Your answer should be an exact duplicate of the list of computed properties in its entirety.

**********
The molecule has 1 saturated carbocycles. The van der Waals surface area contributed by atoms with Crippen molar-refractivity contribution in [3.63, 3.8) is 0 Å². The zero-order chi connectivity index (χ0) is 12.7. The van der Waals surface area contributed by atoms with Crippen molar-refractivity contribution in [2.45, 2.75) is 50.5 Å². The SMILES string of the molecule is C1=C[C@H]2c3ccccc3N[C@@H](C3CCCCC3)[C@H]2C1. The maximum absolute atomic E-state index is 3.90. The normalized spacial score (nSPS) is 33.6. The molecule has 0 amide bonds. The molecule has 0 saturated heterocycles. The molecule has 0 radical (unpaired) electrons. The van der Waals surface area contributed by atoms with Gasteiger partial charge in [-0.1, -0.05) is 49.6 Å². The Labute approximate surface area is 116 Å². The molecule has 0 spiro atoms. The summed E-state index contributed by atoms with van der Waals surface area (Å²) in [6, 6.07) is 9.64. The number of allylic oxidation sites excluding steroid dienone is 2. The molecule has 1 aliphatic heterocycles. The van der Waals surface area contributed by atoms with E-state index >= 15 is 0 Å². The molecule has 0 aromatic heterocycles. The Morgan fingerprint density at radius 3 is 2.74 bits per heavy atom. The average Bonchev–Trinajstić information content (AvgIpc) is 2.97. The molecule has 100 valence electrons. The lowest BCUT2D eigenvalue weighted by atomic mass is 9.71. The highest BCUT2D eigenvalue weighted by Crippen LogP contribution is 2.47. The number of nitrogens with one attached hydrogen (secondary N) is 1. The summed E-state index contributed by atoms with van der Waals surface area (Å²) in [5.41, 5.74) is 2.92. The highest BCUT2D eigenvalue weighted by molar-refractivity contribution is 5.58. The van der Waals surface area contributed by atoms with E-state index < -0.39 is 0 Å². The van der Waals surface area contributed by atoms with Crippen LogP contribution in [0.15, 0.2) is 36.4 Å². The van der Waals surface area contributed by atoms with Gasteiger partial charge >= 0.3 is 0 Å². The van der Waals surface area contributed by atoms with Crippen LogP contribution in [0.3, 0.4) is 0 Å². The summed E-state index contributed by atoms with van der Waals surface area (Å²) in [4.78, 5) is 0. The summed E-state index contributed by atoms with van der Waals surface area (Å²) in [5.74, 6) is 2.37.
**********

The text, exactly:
The molecule has 1 saturated carbocycles. The van der Waals surface area contributed by atoms with Crippen molar-refractivity contribution in [3.63, 3.8) is 0 Å². The zero-order chi connectivity index (χ0) is 12.7. The van der Waals surface area contributed by atoms with Crippen molar-refractivity contribution in [2.45, 2.75) is 50.5 Å². The SMILES string of the molecule is C1=C[C@H]2c3ccccc3N[C@@H](C3CCCCC3)[C@H]2C1. The maximum absolute atomic E-state index is 3.90. The normalized spacial score (nSPS) is 33.6. The molecule has 0 amide bonds. The molecule has 0 saturated heterocycles. The molecule has 0 radical (unpaired) electrons. The van der Waals surface area contributed by atoms with Gasteiger partial charge in [-0.1, -0.05) is 49.6 Å². The Labute approximate surface area is 116 Å². The molecule has 0 spiro atoms. The summed E-state index contributed by atoms with van der Waals surface area (Å²) in [6, 6.07) is 9.64. The number of allylic oxidation sites excluding steroid dienone is 2. The molecule has 1 aliphatic heterocycles. The van der Waals surface area contributed by atoms with E-state index >= 15 is 0 Å². The molecule has 0 aromatic heterocycles. The Morgan fingerprint density at radius 3 is 2.74 bits per heavy atom. The average Bonchev–Trinajstić information content (AvgIpc) is 2.97. The molecule has 100 valence electrons. The lowest BCUT2D eigenvalue weighted by atomic mass is 9.71. The highest BCUT2D eigenvalue weighted by Crippen LogP contribution is 2.47. The number of nitrogens with one attached hydrogen (secondary N) is 1. The summed E-state index contributed by atoms with van der Waals surface area (Å²) in [5.41, 5.74) is 2.92. The highest BCUT2D eigenvalue weighted by molar-refractivity contribution is 5.58. The van der Waals surface area contributed by atoms with E-state index < -0.39 is 0 Å². The van der Waals surface area contributed by atoms with Crippen LogP contribution in [0.15, 0.2) is 36.4 Å². The van der Waals surface area contributed by atoms with Gasteiger partial charge >= 0.3 is 0 Å². The van der Waals surface area contributed by atoms with Crippen LogP contribution in [0.3, 0.4) is 0 Å². The summed E-state index contributed by atoms with van der Waals surface area (Å²) in [4.78, 5) is 0. The summed E-state index contributed by atoms with van der Waals surface area (Å²) in [5.74, 6) is 2.37.